rose pursuant to notice, and said—My object in placing these letters upon your lordships table was, to make use of them for the defence of the committee by which the business of the Charter-schools in Ireland is managed, usually denominated the Committee of Fifteen, from the number of its member, against what must appear to every person who reads the report of the commissioners of Education Inquiry to be a very heavy charge indeed, amounting to an imputation of culpable, I should, perhaps, say criminal, neglect of the duty which they had undertaken to perform. They act indeed gratuitously, but that should not be an excuse for wilful neglect. The system of management in these schools must be unknown to a great majority of your lordships: I shall beg leave to give a brief account of it. A charter was granted in 1733, incorporating the principal clergy and laity of Ireland, for the purpose of establishing schools for the instruction of the children of the poor natives, and for training them to religious and industrious habits. I cannot better describe the objects and the utility of the institution than by using the words of lord Chesterfield, when lord lieutenant of Ireland, who, when commending the bounty of parliament to it, called it a most prudent as well as a most compassionate charity, and recommended it to their constant protection and encouragement as an excellent institution, by which a considerable number of unhappy children were annually rescued from the misery that always, and the guilt that commonly, accompanies uninstructed poverty and idleness. A body so numerous as that which was thus incorporated could not transact business, a committee of fifteen was formed, to be elected annually, and to that committee the management of the schools was intrusted. To the body at large nothing was reserved except the power of settling leases, and of appointing and dismissing masters. These powers, I believe, could not legally be given to any committee; the former requiring directly the use of the seal of the corporation; the latter involving it indirectly; for if an appointment of a master was made out in form, it must be under the seal; and to dismiss a master, the instrument of his appointment must be cancelled, which could only be done by the power which had executed it. The advantages of local inspection suggested the appointment of local committees, consisting of such ladies and gentlemen as were willing to undertake this duty. This system is relied upon as one of the objections to the establishment. The local committee are represented as acting under the influence of personal prejudices in favour of the master; the committee of fifteen, as discouraging the exertions of the local committee, and rejecting its applications; and the body at large as preventing the committee of fifteen from dismissing masters, unless direct proof of their criminality was given. My lords, I know not of any human institutions against which objections may not be made. In all cases it is necessary to take the best precautions within our reach. But I confess it does appear to me to be very absurd to refuse to act unless these precautions are such as to make error or wrong-doing impossible. If we want local information, we must be content to find it mixed with local prejudices. If we want a central government to regulate the application of funds to several establishments, we must be content to place it at a distance, and to remedy the defect of local knowledge by the best means in our power. That the superintendence and the discipline exercised towards the masters of the schools were strict, appears from facts stated in the report made by the commissioners. It appears that, in the space of twenty-four years, from the year 1800 to the time of making the report, thirty-two masters had been dismissed, and seventeen had resigned; that the resignations were to avoid actual dismissal is not doubted. Thus forty-nine masters were removed from the schools in less than half as many years—a degree of severity in the exercise of corrective power that I apprehend most people would deem fully sufficient. The means resorted to by the committee that manages the Charter schools, for obtaining information as to their state are, to require that the catechist —I should have stated that a clergyman, generally the curate of the parish in which the school is situated, is appointed under the title of catechist, which sufficiently describes his duty.—He is required every time he visits the school to enter a memorandum of the state in which he finds it in a book kept for that purpose. And every visitor who comes to the school is requested to do the same; and an attested copy of that book is sent up every half year to the committee of fifteen. I am in possession of some original returns of that nature, and, should any of your lordships wish it, I can produce them. As a specimen out of the entries made by visitors, I beg leave to state an entry in the book of Santry-school, for training school-masters, made by the rev. Lewis Way, a gentleman whose exertions in the cause of benevolence have probably made his name known to some of your lordships. It was made in 1820, shortly after the commencement of the plan: "Having witnessed the examination of twelve boys of this school, who are designed for schoolmasters and teachers; and having examined them myself in the material points of our holy religion; I can truly say I was astonished at their progress in divine knowledge. The questions I put were not connected with any catechism or form of words, but arose out of the subjects before them, in reading promiscuously at the time. Of all the young persons I ever examined, these gave me the most entire satisfaction. They do great credit to their habitual instructor, and to those who interest themselves in the care of the establishment, the continuance of which will, in my opinion, be more conducive to the best interests of the community than any I have visited.—Signed, Lewis Way, A. M. Wanstead Park, Sussex." In addition to this copy, which enables the committee of fifteen to see the state of the school, and to learn the degree of attention which the catechist pays to his duty, there is sent up, every half year, a list of the children in each school, specifying the business they have been employed upon during the preceding half year, and the progress each has made, and containing also remarks upon the character of each. Original returns of this sort are in my possession, and I can show them now, if required. These separate reports are stated in the evidence given before the commissioners by the secretary of the society. The statement will be found at p. 202 and 204 of the appendix of their report. That last, however, had not been recollected by the commissioners in drawing up their report, for in p. 25 they explicitly state that the monthly letters which the catechists were required to write were the only regular means the committee of fifteen had of obtaining information of the condition of the schools since the discontinuance of the office of visitor. From what I have stated to your lordships, it is clear that these letters were not the only, means of information which the committee of fifteen possessed, and that the committee were in possession of evidence which proved that they were not; and now I come to the letters themselves. The report, in the part now referred to, goes on to give an extract from the secretary's evidence, which concludes by his seeming to state that, for the preceding nine months, not one letter had been received, from any catechist. It was with reference to this report that I called for the letters now open upon your lordships' table. On referring to the secretary's evidence, p. 202 of the appendix, your lordships will find that he stated previously to the commissioners that the practice was for the catechists to write only when any circumstance occurred in the school requiring to be communicated to the committee of fifteen. And it appears that the half-yearly reports, and the half-yearly copies of the visitors' books, had gradually superseded the monthly communications; they containing, in fact, weekly reports of the state of each school. Of these occasional letters, sixty-eight had been received during that part of the year 1824, to which the report of the commissioners referred. I shall content myself with saying, that the report in omitting to notice them, though actually in the possession of the commissioners, carries upon the face of it the marks of being too hastily made up. It might be supposed that the evidence of the secretary had deceived the commissioners; but certainly had it been attended to, it would not have deceived them. On comparing it as given in the report, and as given in the appendix, it will be found that the former is materially defective, The last answer but one in the report, page 25, is this—"Upon my word I doubt it." The question had been as to whether no letter had been received from the catechists? The words that should have been added, as may be seen in the Appendix, page 215, are "not regular monthly letters;" and his meaning clearly was, that no catechist had strictly conformed to the rule of writing a letter every month, as he had but two days before explained in his evidence, given at page 202. My lords, it was a very severe charge against the committee of fifteen, that they had remained for nine months in total ignorance of the state of all the schools under their care—for such is the charge made in the report. Had the commissioners recollected the evidence, they would have known that two half-yearly reports from every school, such as I have described, had been made to that committee during that period, and that two copies of the visitor's and catechist's book had also been sent up from each school, and that 68 letters had also been written by the catechists during the same period; and had they examined those letters, they would have found that the most trifling occurrences were thought to require communication from the catechist, and the least delay in making such communication was censured by the committee. The charge against the committee of fifteen, and against the local committees, and the catechists, of having suffered barbarous punishments to be inflicted, has been, I believe, very sufficiently answered. It was made against the master of Sligo, the usher of Stradbally, and some others, in such terms, as drew censures on government for not having instantly directed prosecutions to be commenced against the offenders. Orders to that effect were given; but, amongst the cases stated, only three were found capable of bearing indictments: even the case of the eight boys at Stradbally, whose persons are described as having been found in a shocking state of laceration and contusion (p. 17), and upon whom the punishment is represented as having been inflicted through malice, was abandoned as incapable of proof. And what was the fate of the three prosecutions actually undertaken? Two of them were defeated without the jury quitting the box, and the third was abandoned. Upon the subject of punishment, I have only to observe, that but one instance is produced of a boy having been so punished as to be kept for a single day from school, and for that instance, we are carried back ten or eleven years. It is, indeed, stated, that boys were punished for complaining of any misconduct of either master or usher; and the case of a boy named Best is mentioned [p. 21] as having been punished in the face of the whole school at Sligo, for having made a complaint, and a reference is given to No. 82 of the Appendix for the proof. Now, on referring to the Appendix, p. 158, we find the sort of evidence upon which this charge rests:—A boy of the name of Doyle states that it was not for having complained, but for some fault that he had committed, that the boy was punished; but that the master had malice against him for making the complaint, and that he conjectured that to have been the real cause of the punishment. And we find in the evidence of Ludden, a boy of the same school, that he expressly swears (p. 175) that he never beard of any thing having happened to Best in consequence of his having complained.—It is clear, therefore, that the evidence does not bear out the statement that Best was punished for having made a complaint in the face of the whole school. It would be useless to go through a complete examination of all the statements in the Report, by comparing them with the evidence. What I have already laid before your lordships is, I believe, very sufficient to show the Report was drawn up rather hastily, and that the committee of fifteen were not guilty of quite so much remissness as is charged against it. But this, it will be said, is no defence of the system itself, which is radically bad, as separating children from their kindred, and turning them out into life without friends or relatives, and without that practical experience which children in ordinary circumstances require. How apprenticing a child into a family, the master and mistress of which are to instruct him, can be considered as turning the child out into life, I profess I cannot comprehend. As to separating them from their kindred, that, I apprehend, is but too frequently in Ireland conferring a great benefit. However, let us see how stands that fact. Of those in the schools last August, when I got returns, 984, nearly one-half of the whole number were orphans, or foundlings; and of 925, whose petitions for admission were before the Society, 662 were either orphans, or, being deprived of one of their parents, were left either to a mother who could not support, or to a father who could not superintend, them. But, my lords, the word separating is somewhat of an ambiguous nature. It leans towards that charge which represents the schools as tearing children from their parents.—It ought to be known, that the admittance into the Charter schools is solicited as a favour. There must be a petition from the parent, or, in case of an orphan, from the nearest relation, praying for the admission of the child, and giving, in express words, consent to its being educated a Protestant; and there must be a certificate, from some respectable person, that the facts contained in that petition are true. It is, indeed stated, in the Report, that at one time parents were so unwilling, to part with their children, that it became necessary to build nurseries, that a constant supply of children might be provided. How the nurseries were to be supplied with children when parents would not part with them, the Report has not thought it necessary to inform us; and yet it seems rather difficult to explain it. I should reckon this also to be a proof that the Report had not been considered quite as carefully as was requisite. Of this haste, there is a curious proof given in page 29, where a calculation is made of the expense that would be incurred were the Charter schools so extended as to admit seventeen or eighteen children annually from every parish in Ireland. It is rated at twenty millions per annum; and the error in the estimate amounts to sixteen millions, or within a trifle of it. The calculation is not difficult; it consists in multiplying 35 by half the number of parishes in Ireland, that is, by 1,200— the product by 7 (the average time spent in a Charter school), and that by 14 (the average expense in pounds, of maintenance). It were well if the errors in calculation were limited to this imaginary case. The most important error, as I conceive, in the whole report, lies in the calculation made of the utility of the institution, as compared with its expense. We are told in page 30, that the expense has been at the rate of a million for 7,905 children apprenticed; and the advantage of the institution is stated as consisting in having apprenticed, since its commencement, 12,745 children. And does the advantage of education terminate with the individual upon whom it has been bestowed? My lords, if there be any benefit conferred on man, in which his posterity participates, it is religious education. It would be an unwarrantable waste of your lordships' time, upon which I have already trespassed too long, to go into a proof of such a truism: in fact, the advantage extends much further than to the immediate family of the individual. I shall take it, however, as being so limited; I shall take the annual admissions into the Charter schools, since their commencement, at only 180 per annum; and at a low rate of increment, they and their descendants amount to upwards of 138,000, of whom upwards of 80,000 are alive at the present day. In this calculation I did not rely upon myself. It rests upon the authority of one of the best mathematicians in Ireland, Dr. Robinson, the Professor of Astronomy at Armagh. It has been my object, my lords, while defending the conduct of the committee of fifteen, to make such a statement as should prove that the Report of the Committee of Education Inquiry had not been considered as carefully as might have been desired; and that the system which it attacks is of far too great importance to Ireland to be put down without the most grave deliberation.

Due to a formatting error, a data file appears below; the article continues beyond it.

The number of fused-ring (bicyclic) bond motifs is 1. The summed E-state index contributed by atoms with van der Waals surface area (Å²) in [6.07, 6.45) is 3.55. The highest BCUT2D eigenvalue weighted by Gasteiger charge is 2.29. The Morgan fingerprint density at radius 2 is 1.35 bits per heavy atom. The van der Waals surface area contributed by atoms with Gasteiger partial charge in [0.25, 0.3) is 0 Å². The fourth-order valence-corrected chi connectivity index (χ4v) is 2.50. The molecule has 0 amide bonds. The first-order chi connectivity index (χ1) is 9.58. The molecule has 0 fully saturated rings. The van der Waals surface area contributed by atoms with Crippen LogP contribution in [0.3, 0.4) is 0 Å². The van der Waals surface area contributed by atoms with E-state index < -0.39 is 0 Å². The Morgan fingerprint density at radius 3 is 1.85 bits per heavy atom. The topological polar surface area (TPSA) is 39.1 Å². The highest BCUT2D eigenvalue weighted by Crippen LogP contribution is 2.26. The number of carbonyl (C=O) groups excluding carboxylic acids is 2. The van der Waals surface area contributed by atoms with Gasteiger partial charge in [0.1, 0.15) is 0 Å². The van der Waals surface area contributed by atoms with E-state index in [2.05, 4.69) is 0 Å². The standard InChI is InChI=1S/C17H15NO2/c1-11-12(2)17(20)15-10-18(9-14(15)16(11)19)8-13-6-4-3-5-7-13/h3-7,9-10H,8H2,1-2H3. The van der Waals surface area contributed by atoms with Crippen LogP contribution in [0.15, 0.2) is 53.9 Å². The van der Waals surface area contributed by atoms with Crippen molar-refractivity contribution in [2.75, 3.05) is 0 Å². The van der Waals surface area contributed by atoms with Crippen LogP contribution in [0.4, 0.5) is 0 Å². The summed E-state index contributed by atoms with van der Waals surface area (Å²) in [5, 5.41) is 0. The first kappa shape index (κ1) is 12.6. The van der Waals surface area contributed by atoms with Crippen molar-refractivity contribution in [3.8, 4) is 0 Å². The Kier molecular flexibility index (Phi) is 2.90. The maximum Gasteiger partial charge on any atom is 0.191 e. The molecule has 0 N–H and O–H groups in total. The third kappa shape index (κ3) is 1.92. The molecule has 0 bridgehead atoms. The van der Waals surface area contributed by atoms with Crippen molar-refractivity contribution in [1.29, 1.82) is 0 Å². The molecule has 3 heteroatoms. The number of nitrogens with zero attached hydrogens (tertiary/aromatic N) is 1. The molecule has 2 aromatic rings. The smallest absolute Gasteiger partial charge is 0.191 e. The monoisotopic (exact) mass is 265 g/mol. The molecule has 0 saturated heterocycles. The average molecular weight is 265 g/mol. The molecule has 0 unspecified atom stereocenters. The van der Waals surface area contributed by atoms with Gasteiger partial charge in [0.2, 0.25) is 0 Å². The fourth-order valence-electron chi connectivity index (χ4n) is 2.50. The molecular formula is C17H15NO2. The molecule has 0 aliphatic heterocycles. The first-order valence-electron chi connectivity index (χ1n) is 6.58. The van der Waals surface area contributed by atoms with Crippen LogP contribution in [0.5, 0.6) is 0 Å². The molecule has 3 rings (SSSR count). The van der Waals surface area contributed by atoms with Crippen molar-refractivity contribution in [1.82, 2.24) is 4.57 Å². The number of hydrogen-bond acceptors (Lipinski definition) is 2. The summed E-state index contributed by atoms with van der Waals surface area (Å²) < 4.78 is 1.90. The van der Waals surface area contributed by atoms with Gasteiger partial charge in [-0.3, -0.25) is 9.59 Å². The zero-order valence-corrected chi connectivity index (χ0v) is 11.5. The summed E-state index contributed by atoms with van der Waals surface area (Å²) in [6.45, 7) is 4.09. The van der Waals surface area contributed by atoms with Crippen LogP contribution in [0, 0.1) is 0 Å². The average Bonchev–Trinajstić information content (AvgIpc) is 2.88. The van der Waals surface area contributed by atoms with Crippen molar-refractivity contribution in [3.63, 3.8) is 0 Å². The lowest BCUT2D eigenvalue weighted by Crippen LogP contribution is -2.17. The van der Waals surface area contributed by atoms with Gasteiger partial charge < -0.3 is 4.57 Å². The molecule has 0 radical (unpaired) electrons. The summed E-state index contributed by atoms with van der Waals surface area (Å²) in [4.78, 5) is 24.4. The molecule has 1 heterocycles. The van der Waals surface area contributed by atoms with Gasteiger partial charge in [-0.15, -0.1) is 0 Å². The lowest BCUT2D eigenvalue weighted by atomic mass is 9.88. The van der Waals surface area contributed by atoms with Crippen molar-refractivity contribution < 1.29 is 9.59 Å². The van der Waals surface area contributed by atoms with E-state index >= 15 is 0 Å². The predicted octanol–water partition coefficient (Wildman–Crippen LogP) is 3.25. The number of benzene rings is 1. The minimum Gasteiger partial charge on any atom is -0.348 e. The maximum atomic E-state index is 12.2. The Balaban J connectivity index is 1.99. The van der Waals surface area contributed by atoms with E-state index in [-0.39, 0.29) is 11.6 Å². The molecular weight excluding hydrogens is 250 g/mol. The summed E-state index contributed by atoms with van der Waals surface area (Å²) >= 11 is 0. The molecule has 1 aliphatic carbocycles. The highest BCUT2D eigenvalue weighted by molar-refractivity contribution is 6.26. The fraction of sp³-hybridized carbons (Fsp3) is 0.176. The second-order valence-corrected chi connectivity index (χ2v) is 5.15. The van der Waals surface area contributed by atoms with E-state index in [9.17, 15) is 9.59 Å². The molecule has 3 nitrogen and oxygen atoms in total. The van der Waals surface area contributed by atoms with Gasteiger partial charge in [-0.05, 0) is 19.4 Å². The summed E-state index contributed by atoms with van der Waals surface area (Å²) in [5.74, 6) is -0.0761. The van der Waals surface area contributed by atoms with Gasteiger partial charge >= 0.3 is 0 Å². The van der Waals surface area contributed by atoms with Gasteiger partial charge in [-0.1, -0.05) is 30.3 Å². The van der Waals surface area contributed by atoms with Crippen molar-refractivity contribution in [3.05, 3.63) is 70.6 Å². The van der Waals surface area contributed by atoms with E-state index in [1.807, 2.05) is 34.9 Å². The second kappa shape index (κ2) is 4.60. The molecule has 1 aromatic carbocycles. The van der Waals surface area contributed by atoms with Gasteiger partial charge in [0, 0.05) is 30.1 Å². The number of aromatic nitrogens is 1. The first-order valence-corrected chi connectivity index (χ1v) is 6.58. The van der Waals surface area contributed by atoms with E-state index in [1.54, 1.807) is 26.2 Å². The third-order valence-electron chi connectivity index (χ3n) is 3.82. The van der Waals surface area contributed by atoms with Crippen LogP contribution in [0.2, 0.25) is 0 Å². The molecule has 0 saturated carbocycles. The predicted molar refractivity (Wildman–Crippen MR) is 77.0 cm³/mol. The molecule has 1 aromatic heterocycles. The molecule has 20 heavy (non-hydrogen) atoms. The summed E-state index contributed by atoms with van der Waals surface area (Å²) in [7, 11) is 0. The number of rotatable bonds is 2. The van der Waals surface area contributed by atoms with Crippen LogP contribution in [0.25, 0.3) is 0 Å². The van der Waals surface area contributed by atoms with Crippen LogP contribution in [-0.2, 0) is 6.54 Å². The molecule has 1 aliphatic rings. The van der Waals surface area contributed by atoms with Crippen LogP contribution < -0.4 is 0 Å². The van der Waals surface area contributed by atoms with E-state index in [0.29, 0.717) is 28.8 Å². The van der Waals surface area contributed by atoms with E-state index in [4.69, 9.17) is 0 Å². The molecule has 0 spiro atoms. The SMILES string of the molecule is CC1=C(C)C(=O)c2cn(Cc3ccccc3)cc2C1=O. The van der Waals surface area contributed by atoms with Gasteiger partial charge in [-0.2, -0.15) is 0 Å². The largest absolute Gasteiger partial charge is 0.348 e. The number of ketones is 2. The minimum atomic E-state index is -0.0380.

Lord King